After three days hiding from over-tanned Californians with big smiles and other predictably-cliched music biz lemmings at PopKomm, it was definitely time for some monsters. I like my monsters as loud, hairy, misshapen and misanthropic as possible but I knew since this was Spex gig I’d better lower my expectations.
Spex, for those of you unfamiliar with the publication, is one of Germany’s biggest music magazines. It has a fine history of cutting-edge journalism and photography and riding on the wild side of musical tastes, however sometime in the nineties it turned into (as so many other things did during the nineties) an insipid, anemic, overly-styled mag aimed at whiter-than-white fashionable Germans living off their parents’ money in designer flats with Space Odyssey furnishings. Through all this sterility though, there does linger on a vein of dirtiness, just on the fringes of glossy video pap.
The line-up of The Blood Brothers, Yeah Yeah Yeahs, Pretty Girls Make Graves, Standstill and the Hamburger Tigerbeats (whoever the hell they are – I arrived too late…) was intriguing enough. Not as dirty and hairy as a night at Bad Kleinen, I know, but at least the promise of a few blood-curdling screams.
Pretty Girls Make Graves were playing when I finally started paying attention. Unfortunately they gave me the disturbing feeling I was in my livingroom watching MTV. Picture perfect indy, of the Seattle school, albeit well-played but, yawn, I’ve grown out of that genre. Besides that, there seemed to be no real tension onstage.
After a pause which gave all the girls in the room the chance to re-adjust their Karen O. fringes back over their eyes, Spain’s latest contribution to milky, crossovery-funky-prog-rock started to play. They’re called Standstill and I can’t recommend them. The lead singer clearly had a back problem which required him to stick his ass out at an unflattering angle. Maybe it would have been okay if he’d taken his jeans off, (the Spanish always have such pert little asses, sigh…), but clothed it was just wrong. Meanwhile, a bass-player in a polka-dot shirt doodling and bobbing away enthusiastically on an elephantine instument did little to instill me with any faith in their ability to play anything other than murky gook. Standstill, indeed.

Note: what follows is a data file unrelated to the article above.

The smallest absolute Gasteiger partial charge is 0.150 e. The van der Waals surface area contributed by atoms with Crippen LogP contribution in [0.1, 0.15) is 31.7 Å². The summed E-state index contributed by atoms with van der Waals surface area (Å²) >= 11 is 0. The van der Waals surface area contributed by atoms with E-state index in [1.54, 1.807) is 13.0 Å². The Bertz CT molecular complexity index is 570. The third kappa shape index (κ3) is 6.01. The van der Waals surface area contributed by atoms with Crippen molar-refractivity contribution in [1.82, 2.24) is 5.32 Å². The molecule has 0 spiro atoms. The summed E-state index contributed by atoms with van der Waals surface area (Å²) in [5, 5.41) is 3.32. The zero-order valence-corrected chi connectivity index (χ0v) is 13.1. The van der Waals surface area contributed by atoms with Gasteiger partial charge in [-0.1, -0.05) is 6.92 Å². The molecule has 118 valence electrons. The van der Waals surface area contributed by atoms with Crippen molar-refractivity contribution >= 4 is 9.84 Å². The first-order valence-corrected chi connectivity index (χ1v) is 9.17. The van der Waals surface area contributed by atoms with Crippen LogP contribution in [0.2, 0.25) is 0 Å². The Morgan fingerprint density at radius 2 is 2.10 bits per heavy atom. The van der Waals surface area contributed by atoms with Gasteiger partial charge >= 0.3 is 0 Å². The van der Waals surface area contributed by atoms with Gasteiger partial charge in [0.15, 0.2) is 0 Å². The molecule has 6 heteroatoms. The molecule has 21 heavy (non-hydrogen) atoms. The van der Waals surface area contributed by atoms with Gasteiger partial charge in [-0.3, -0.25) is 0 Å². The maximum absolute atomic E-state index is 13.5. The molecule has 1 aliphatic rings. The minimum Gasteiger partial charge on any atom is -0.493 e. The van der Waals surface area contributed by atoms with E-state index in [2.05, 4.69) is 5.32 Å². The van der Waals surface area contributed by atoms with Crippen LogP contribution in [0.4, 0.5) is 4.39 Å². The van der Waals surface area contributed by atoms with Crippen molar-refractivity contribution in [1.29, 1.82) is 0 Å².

Another suspenseful pause, and this time the tension of knowing that something I actually like was going to sneak up and hit me over the head. My favourite boy band wonders: The Blood Brothers. This is a little band of imps I can always count on to rip out my intestines, strangle me with them, then show them to me just before I die so I can appreciate their satin-ribboned beauty. Such calmly masterful post-children, with cheerful grins on their faces as they torture torture torture. An almost-funky skate-beat, countered with the most spasmatically exquisite time changes, a nod to metal guitar, all interwoven with a shrieking spiral of tight, vocal intercourse, whose rocccoco lyrics taste of the bitterly poisoned truth. The little gaps left over are just enough to gasp for breath and gape that anyone still has the wisdom to make something so ingenious.
Little Johnny Whitney stands up at the front, blithely whipping his hair into hurricane, til he looks like a kewpee doll. An impudent, West Coast sneery-snarl in his voice.